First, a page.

Thursday, November 20, 2008

American credit score policies should change

Credit score companies in America should change their ways as a matter of progressive social policy. They should allow us all to see our own credit scores without punishing consumers for checking their own scores. They should improve their software to allow credit score availability to consumers (of their own scores).

To be clear, it makes no more sense that one cannot check one's credit score than if a bank charged $200.00 every time a client checked on her bank balance or if a weigh scale added twenty pounds (by mistake) every time a man checked his weight. If that always happened, banks would lose customers and weigh scales would be tossed.

This is important because if a person cannot get credit, it can be more devastating than simply getting a speeding ticket for going over a speed limit. It can limit availability of food, clothing and shelter and thereby create social distress and further unrest and inequality.

Instead, credit checkers charge us to see our scores and punish our scores by lowering them if we check them often. It's so unfair and uncivilized to consumers.

Laws favor powerful credit score companies far above individual human rights and it has always been a policy that is wrong, wrong, wrong.

Since the system breeds inaccuracy because of the lack of transparency, and the unaccountability and secretiveness of the scorers, it is time for it to be changed. When and how will this stop when it is so much a part of the system? It's a hard problem. It will take legislation to correct and improve credit checking and prohibit scorers from abusing their power as they currently do.

Why can't credit lender inquiries be separated from self-check inquiries? If credit scorers had to, by law, they could easily make computer programs that allow it to happen. Password-protected sites (or variations thereof) could be implemented to protect consumers checking their own scores. The results would produce clearer pictures of creditworthiness for all.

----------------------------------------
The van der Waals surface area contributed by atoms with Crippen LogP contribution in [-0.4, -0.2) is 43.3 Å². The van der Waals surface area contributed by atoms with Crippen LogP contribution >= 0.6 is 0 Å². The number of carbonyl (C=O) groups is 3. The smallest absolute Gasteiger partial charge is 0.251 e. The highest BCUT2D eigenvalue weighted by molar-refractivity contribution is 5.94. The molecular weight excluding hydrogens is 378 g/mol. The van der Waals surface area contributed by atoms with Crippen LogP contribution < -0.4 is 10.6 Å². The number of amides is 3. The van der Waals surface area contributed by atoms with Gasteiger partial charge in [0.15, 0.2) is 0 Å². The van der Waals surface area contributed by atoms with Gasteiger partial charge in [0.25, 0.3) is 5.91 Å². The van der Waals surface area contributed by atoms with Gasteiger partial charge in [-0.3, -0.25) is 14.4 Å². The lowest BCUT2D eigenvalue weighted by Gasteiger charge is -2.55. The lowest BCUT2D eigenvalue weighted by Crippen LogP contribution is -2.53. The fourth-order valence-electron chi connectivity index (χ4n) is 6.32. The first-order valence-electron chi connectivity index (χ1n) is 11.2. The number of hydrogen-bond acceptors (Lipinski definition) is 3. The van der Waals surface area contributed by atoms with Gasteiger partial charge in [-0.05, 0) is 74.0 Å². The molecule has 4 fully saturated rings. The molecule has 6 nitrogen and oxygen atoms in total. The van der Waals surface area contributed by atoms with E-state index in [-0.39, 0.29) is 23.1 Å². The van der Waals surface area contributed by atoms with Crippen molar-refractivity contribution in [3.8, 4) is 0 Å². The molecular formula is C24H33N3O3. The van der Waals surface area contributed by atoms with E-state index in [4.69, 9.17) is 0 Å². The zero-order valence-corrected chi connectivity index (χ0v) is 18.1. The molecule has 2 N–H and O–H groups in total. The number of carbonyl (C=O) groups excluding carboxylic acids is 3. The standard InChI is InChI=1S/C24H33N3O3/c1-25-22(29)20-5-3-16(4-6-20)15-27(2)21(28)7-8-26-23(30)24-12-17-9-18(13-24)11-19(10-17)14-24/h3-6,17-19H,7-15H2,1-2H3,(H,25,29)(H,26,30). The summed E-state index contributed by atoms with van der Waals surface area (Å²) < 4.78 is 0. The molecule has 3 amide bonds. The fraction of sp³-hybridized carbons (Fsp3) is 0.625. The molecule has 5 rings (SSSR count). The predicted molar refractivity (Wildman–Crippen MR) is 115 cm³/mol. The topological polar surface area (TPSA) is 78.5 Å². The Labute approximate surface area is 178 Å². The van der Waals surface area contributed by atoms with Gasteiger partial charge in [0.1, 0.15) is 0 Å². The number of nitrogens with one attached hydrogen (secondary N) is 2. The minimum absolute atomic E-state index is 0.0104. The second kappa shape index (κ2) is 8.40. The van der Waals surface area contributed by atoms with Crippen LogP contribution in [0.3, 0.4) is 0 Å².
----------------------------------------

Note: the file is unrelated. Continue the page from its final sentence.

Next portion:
Many lenders and vendors hoped that with the advent of computers, this credit score problem that has long existed would finally be corrected. It hasn't been. The credit system unfairly persists in unjustly and secretly lowering scores for credit-checking our own scores. It also has not done well warning affected individuals, ultimately all of us.

The following quote from Wikipedia concerning "credit scores" highlights the very problem many are having now, impacting mortgage lending (and housing prices) and consumer behaviors (buying nearly everything else):


....."hard" credit inquiries are made by lenders when consumers are seeking credit or a loan. Lenders, when granted a permissible purpose, as defined by the Fair Credit Reporting Act, can check a credit history for the purposes of extending credit to a consumer. Hard inquiries from lenders directly affect the borrower's credit score. Keeping credit inquiries to a minimum can help a person's credit rating. A lender may perceive many inquiries over a short period of time on a person's report as a signal that the person is in financial difficulty and is looking for loans and will possibly consider that person a poor credit risk.


http://en.wikipedia.org/wiki/Credit_records.

The truth is, that it generally does hurt to get a credit check of our own credit, or at least, the rumor persists that checking our own scores lowers them. Credit checks from multiple unspecified sources lower scores, we know that from the quote above. While some work has been done by credit scoring companies to open up, rumors indicate that frequent inquiries still lower scores because computer programs do not distinguish sources of credit score requests. The truth is that despite having "free access to records" we definitely have to pay to receive our own scores. This is a disservice to all consumers who would prefer to check our own scores at will.

The point is that the way scores are now created and lowered (uncontrollably and erroneously at times) destroys lives and is an increasing and dangerous problem because of the wide use of the internet amid newly-tightened lending requirements. Of course, I am not advocating publishing credit scores indiscriminately and publicly in newspapers or on the internet. Keeping records private is of paramount importance.

This problem came up in discussions today with car dealers while I was looking for a new car. By the way, I don't think there is anything wrong with my credit score though I am not about to check and possibly lower it to find out. But I, for one, would just love to be able to check my score for free as often as I want to without being threatened with punishment by credit score companies who are holding all of the cards and are unaccountably secretive. So would everyone else. I am completely sure of that. Easy technically, the current unfair system should finally be changed. Let's hope the new Administration can better serve individuals. Those credit score companies are far louder and more aggressive than any one taxpayer.

No comments:

Post a Comment